Sugar comes in various colours, forms and textures. There’s white sugar, brown sugar, powdered, icing, and many, many more.
So, is all sugar safe for vegan consumption, or is there a catch somewhere? To know the answer, we have to look at the origin of sugar and its manufacturing process to draw a clear conclusion. So, let’s look at some types of sugar and see for ourselves which ones are vegan and which ones aren’t.
Is White Sugar Vegan?
This is an iffy one. Depending on its source, refined white sugar can be both vegan and not vegan. If the sugar comes from beets or coconuts, then yes, it’s totally vegan-appropriate. All sugar from those two plants is vegan because no animal products are used in its manufacturing.
However, white sugar from sugarcanes is a bit of a different situation.
Is Cane Sugar Vegan?
Here, the answer can be yes and no. Most, if not all, cane sugar brands in the UK are vegan-friendly. However, USA-produced cane sugar is another case. We’ll tell you the reason for that just below.
Why Is Sugar Not Vegan?
Now, you may be wondering why on earth is sugar not vegan when it comes from plants? The answer is quite simple.
Some sugar manufacturers in the USA use bone char, also called natural carbon, to filter and bleach the sugar to remove impurities and obtain the popular white colour of sugar.
If you’re unfamiliar with bone char, it’s basically the crushed up and burnt bones of cattle that are then used as a decolourising agent in USA sugar factories.
And while bone char doesn’t end up in the actual end-product, it’s still involved in its manufacturing process, and therefore animals are inadvertently harmed at the end of the day. That’s why many vegans don’t eat such sugars and discourage others from purchasing them.
Frequently Asked Questions
Is Granulated Sugar Vegan?
Granulated sugar, aka table sugar, is just your typical refined white sugar. If it’s made from beet sugar, then it’s okay. If it’s from sugar canes, then you’re in the clear if it’s made in the UK. Otherwise, you won’t really be able to tell if it’s vegan unless it has a “vegan-certified” logo on the packaging.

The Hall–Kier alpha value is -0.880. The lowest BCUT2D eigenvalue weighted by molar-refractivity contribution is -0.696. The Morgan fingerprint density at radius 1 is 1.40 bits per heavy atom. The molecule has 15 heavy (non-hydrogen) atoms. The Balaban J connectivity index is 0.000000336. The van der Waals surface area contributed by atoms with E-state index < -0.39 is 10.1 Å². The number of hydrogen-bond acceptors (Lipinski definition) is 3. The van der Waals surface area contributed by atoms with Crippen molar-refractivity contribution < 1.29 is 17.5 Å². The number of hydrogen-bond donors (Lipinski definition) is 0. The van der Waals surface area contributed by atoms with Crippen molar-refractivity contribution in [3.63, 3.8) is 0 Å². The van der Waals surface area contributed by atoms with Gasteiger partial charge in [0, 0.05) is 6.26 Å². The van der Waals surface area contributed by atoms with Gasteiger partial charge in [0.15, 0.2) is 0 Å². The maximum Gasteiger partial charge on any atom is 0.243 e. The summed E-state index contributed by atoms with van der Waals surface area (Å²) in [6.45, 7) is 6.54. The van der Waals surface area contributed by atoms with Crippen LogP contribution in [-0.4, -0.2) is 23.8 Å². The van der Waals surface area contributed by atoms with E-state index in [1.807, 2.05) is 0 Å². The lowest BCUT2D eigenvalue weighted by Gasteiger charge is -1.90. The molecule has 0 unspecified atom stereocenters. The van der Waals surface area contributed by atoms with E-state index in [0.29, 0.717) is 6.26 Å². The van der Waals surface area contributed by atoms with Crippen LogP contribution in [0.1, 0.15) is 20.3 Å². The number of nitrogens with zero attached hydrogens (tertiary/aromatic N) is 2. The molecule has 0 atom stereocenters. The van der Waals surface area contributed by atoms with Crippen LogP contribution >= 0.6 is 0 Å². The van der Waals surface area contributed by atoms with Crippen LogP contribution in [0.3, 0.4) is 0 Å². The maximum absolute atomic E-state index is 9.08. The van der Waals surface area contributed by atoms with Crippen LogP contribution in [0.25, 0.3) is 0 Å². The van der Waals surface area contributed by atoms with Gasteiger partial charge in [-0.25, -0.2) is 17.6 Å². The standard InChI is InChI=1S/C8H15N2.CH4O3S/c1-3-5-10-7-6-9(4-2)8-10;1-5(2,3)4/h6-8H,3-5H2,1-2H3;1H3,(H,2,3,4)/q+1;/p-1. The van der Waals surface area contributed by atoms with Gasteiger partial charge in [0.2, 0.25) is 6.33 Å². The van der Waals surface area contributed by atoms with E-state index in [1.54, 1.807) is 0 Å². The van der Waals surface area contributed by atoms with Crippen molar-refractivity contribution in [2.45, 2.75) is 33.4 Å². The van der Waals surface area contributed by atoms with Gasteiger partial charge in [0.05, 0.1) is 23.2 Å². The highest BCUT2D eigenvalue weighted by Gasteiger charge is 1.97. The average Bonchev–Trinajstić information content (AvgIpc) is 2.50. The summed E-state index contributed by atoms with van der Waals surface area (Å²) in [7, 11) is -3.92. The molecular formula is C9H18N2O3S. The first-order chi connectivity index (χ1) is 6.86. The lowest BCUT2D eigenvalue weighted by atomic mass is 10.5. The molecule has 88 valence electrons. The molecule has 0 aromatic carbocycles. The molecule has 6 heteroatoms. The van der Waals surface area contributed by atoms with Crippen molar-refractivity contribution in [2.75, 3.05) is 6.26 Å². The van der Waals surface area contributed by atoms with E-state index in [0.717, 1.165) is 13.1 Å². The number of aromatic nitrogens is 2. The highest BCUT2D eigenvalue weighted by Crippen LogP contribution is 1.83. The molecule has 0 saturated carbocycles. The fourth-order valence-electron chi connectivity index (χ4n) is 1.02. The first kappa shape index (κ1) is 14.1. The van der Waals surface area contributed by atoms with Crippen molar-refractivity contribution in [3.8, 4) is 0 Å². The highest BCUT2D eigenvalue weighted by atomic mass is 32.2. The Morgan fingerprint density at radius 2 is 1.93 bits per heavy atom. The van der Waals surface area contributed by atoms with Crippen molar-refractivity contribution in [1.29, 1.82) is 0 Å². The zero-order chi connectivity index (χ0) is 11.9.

Some other indicators that tell that a sugar brand is vegan include words like natural, unrefined, organic, and raw. These words stipulate that no bone char was used in sugar production, making it safe for vegan consumption.
Is Brown Sugar Vegan?
Brown sugar is basically refined white sugar mixed with some molasses to achieve brown colouration. Once again, if the sugar has been through a bone char filter, then it’s not vegan, no matter the colour.
Is Powdered Sugar Vegan?
Powdered sugar, brown or white, is most likely not vegan when made from sugar canes. That’s because, ultimately, it’s the same refined and filtered sugar, just in pulverised form.
Is Caster Sugar Vegan?
If you’ve never heard of caster sugar, it’s sugar with a texture between granulated sugar and powdered sugar. It’s known in the USA as superfine sugar and is used in baking frequently as it dissolves a lot faster than granulated sugar.
Since it’s made by grinding granulated sugar into finer grains, its vegan-friendliness will come from the original granulated sugar. As previously mentioned, if the sugar is made from beets or generally produced in the UK, then your caster sugar will also be vegan. If not, well, you know the answer by now.